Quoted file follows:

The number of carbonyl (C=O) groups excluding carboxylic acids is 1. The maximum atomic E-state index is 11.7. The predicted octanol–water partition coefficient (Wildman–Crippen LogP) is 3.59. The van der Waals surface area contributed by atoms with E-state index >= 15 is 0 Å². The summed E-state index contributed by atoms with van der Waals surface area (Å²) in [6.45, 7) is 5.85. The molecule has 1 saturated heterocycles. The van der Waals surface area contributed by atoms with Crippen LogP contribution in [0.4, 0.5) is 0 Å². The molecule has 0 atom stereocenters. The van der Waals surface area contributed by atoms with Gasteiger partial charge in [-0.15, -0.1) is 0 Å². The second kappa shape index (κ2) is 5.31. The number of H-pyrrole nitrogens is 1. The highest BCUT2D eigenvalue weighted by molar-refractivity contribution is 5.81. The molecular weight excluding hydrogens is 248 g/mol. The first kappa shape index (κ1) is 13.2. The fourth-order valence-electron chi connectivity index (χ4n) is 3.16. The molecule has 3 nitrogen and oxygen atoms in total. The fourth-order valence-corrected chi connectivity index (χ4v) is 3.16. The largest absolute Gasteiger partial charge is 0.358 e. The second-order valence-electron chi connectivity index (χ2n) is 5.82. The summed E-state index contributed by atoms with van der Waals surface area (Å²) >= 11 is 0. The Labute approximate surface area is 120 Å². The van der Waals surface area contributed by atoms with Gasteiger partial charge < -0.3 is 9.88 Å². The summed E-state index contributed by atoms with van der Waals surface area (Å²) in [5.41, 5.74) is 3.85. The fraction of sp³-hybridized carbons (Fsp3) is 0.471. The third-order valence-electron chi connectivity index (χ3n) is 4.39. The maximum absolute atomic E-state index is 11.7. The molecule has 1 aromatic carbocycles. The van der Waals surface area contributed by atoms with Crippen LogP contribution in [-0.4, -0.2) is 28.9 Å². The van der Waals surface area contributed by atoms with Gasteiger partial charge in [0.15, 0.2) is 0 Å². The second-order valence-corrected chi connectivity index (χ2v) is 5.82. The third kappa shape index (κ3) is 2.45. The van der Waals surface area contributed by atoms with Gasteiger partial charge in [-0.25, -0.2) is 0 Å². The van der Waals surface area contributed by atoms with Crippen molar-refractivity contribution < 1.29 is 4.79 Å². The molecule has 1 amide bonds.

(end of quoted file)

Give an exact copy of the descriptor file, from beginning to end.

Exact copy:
The number of carbonyl (C=O) groups excluding carboxylic acids is 1. The maximum atomic E-state index is 11.7. The predicted octanol–water partition coefficient (Wildman–Crippen LogP) is 3.59. The van der Waals surface area contributed by atoms with E-state index >= 15 is 0 Å². The summed E-state index contributed by atoms with van der Waals surface area (Å²) in [6.45, 7) is 5.85. The molecule has 1 saturated heterocycles. The van der Waals surface area contributed by atoms with Crippen LogP contribution in [0.4, 0.5) is 0 Å². The molecule has 0 atom stereocenters. The van der Waals surface area contributed by atoms with Gasteiger partial charge in [-0.15, -0.1) is 0 Å². The second kappa shape index (κ2) is 5.31. The number of H-pyrrole nitrogens is 1. The highest BCUT2D eigenvalue weighted by molar-refractivity contribution is 5.81. The molecular weight excluding hydrogens is 248 g/mol. The first kappa shape index (κ1) is 13.2. The fourth-order valence-electron chi connectivity index (χ4n) is 3.16. The molecule has 3 nitrogen and oxygen atoms in total. The fourth-order valence-corrected chi connectivity index (χ4v) is 3.16. The largest absolute Gasteiger partial charge is 0.358 e. The second-order valence-electron chi connectivity index (χ2n) is 5.82. The summed E-state index contributed by atoms with van der Waals surface area (Å²) >= 11 is 0. The Labute approximate surface area is 120 Å². The van der Waals surface area contributed by atoms with Gasteiger partial charge < -0.3 is 9.88 Å². The summed E-state index contributed by atoms with van der Waals surface area (Å²) in [5.41, 5.74) is 3.85. The fraction of sp³-hybridized carbons (Fsp3) is 0.471. The third-order valence-electron chi connectivity index (χ3n) is 4.39. The maximum absolute atomic E-state index is 11.7. The molecule has 1 aromatic carbocycles. The van der Waals surface area contributed by atoms with Crippen LogP contribution in [-0.4, -0.2) is 28.9 Å². The van der Waals surface area contributed by atoms with Gasteiger partial charge in [0.15, 0.2) is 0 Å². The second-order valence-corrected chi connectivity index (χ2v) is 5.82. The third kappa shape index (κ3) is 2.45. The van der Waals surface area contributed by atoms with Gasteiger partial charge in [-0.25, -0.2) is 0 Å². The van der Waals surface area contributed by atoms with Crippen molar-refractivity contribution < 1.29 is 4.79 Å². The molecule has 1 amide bonds.